Robot co-pilots to make helicopter rescue faster, safer

Research Impact

Associate Professor Hanna Kurniawati
Associate Professor Hanna Kurniawati

Associate Professor Hanna Kurniawati and her team at the ANU School of Computing have been awarded two grants by the Australian Research Council (ARC).

Both research projects stem from her groundbreaking work on robotic decision making in uncertain and dynamic environments.

“I’m grateful for the support ANU provides, from the early engagement with industry, all the way to the grant writing and administration of the grants,” Kurniawati said, adding that she is “excited about the research and the collaborations” that will result.

A virtual co-pilot for helicopter rescue missions

A research project to develop robotic pilot assistance for emergency helicopters was granted $497,630 by the ARC Linkage Program, which fosters long-term alliances between higher education organisations and private industry. The industry partner is Safran Electronics and Defense Australasia Pty Ltd.

ARC announced that the new piloting system “will advance fundamental algorithms for probabilistic planning in partially observable scenarios” to offer “robust, safe, and pilot-aware mission and manoeuvring strategies.” This will have life-saving impacts, particularly in remote areas that are far from hospitals.

A 2005 study in The Medical Journal of Australia found that the accident rate is 28 times higher during emergency medical helicopter missions compared to commercial aircraft.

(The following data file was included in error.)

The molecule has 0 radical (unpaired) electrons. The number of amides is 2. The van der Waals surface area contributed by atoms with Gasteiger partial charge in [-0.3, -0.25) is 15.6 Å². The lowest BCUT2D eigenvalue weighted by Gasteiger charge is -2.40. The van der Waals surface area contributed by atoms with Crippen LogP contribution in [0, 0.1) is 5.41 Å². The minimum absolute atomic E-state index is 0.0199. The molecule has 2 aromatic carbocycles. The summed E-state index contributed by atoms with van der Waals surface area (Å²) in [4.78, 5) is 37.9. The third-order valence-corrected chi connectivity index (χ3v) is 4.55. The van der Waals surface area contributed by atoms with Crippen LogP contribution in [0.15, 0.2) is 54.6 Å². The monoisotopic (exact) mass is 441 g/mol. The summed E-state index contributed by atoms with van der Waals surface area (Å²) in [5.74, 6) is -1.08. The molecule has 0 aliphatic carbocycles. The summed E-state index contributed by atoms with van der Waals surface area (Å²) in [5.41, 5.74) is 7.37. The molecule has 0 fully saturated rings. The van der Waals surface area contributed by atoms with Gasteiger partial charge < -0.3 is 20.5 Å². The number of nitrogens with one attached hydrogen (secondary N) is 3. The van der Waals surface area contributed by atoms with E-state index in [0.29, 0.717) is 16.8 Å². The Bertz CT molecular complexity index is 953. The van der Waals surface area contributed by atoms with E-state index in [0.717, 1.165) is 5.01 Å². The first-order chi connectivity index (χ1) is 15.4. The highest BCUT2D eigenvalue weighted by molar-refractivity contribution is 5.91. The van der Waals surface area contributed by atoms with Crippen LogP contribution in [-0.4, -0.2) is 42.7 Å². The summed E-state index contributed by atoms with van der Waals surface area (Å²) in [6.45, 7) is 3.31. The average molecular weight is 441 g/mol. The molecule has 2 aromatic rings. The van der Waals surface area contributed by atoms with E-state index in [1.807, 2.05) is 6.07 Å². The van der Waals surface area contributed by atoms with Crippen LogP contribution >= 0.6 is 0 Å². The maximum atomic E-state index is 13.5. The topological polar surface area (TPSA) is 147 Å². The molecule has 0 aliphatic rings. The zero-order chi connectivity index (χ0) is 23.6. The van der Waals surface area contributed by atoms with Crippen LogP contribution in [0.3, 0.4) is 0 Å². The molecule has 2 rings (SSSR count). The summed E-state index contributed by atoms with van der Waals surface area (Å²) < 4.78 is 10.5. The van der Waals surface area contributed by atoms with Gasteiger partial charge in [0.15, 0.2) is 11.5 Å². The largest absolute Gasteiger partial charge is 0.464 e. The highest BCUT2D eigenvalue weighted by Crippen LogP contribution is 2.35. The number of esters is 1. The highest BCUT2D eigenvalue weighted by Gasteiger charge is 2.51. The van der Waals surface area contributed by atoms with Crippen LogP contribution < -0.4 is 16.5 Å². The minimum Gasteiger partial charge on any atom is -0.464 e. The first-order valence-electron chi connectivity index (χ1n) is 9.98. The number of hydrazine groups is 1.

Helicopters used for rescue missions and aeromedical transport do not typically have co-pilots because space is needed for medical equipment, for medical staff, and for a maximum number of passengers. While commercial flights can be cancelled or postponed due to inclement weather, rescue missions often cannot be. During storms and bushfires, weather and flying conditions can be unpredictable. Landing helicopters in the wrong spot might mean they cannot safely take off again due to the inclination of the land and the added weight of evacuees.

Built-in robotic co-pilots will help make life-and-death decisions and reduce the cognitive load for helicopter pilots sent on emergency missions by enhancing situational awareness without taking up additional space on the aircraft.